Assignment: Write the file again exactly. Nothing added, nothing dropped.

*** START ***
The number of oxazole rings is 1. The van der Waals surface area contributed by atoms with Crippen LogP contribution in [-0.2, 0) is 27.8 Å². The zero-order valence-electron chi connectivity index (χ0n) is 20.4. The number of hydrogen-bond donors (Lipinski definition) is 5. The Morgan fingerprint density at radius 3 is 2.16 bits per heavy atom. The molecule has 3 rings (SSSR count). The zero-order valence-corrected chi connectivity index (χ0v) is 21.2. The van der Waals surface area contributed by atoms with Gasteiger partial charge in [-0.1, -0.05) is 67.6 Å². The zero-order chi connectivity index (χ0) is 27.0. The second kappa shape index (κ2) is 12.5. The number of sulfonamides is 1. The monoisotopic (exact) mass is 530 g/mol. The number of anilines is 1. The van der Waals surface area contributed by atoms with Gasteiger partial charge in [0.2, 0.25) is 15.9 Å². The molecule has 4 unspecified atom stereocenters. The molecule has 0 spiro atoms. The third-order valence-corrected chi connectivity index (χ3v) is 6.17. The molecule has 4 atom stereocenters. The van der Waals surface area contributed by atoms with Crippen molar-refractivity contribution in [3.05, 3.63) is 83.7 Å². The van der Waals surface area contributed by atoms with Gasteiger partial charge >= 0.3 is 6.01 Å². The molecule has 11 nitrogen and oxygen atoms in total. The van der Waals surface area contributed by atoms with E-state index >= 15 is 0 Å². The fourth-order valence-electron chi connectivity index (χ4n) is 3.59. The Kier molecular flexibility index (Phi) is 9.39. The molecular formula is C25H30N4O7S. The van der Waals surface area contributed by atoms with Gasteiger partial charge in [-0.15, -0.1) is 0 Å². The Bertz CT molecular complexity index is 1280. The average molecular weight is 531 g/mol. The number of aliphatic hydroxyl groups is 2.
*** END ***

The number of oxazole rings is 1. The van der Waals surface area contributed by atoms with Crippen LogP contribution in [-0.2, 0) is 27.8 Å². The zero-order valence-electron chi connectivity index (χ0n) is 20.4. The number of hydrogen-bond donors (Lipinski definition) is 5. The Morgan fingerprint density at radius 3 is 2.16 bits per heavy atom. The molecule has 3 rings (SSSR count). The zero-order valence-corrected chi connectivity index (χ0v) is 21.2. The van der Waals surface area contributed by atoms with Gasteiger partial charge in [-0.1, -0.05) is 67.6 Å². The zero-order chi connectivity index (χ0) is 27.0. The second kappa shape index (κ2) is 12.5. The number of sulfonamides is 1. The monoisotopic (exact) mass is 530 g/mol. The number of anilines is 1. The van der Waals surface area contributed by atoms with Gasteiger partial charge in [0.2, 0.25) is 15.9 Å². The molecule has 4 unspecified atom stereocenters. The molecule has 0 spiro atoms. The third-order valence-corrected chi connectivity index (χ3v) is 6.17. The molecule has 4 atom stereocenters. The van der Waals surface area contributed by atoms with Crippen molar-refractivity contribution in [3.05, 3.63) is 83.7 Å². The van der Waals surface area contributed by atoms with Gasteiger partial charge >= 0.3 is 6.01 Å². The molecule has 11 nitrogen and oxygen atoms in total. The van der Waals surface area contributed by atoms with E-state index >= 15 is 0 Å². The fourth-order valence-electron chi connectivity index (χ4n) is 3.59. The Kier molecular flexibility index (Phi) is 9.39. The molecular formula is C25H30N4O7S. The van der Waals surface area contributed by atoms with Gasteiger partial charge in [-0.15, -0.1) is 0 Å². The Bertz CT molecular complexity index is 1280. The average molecular weight is 531 g/mol. The number of aliphatic hydroxyl groups is 2.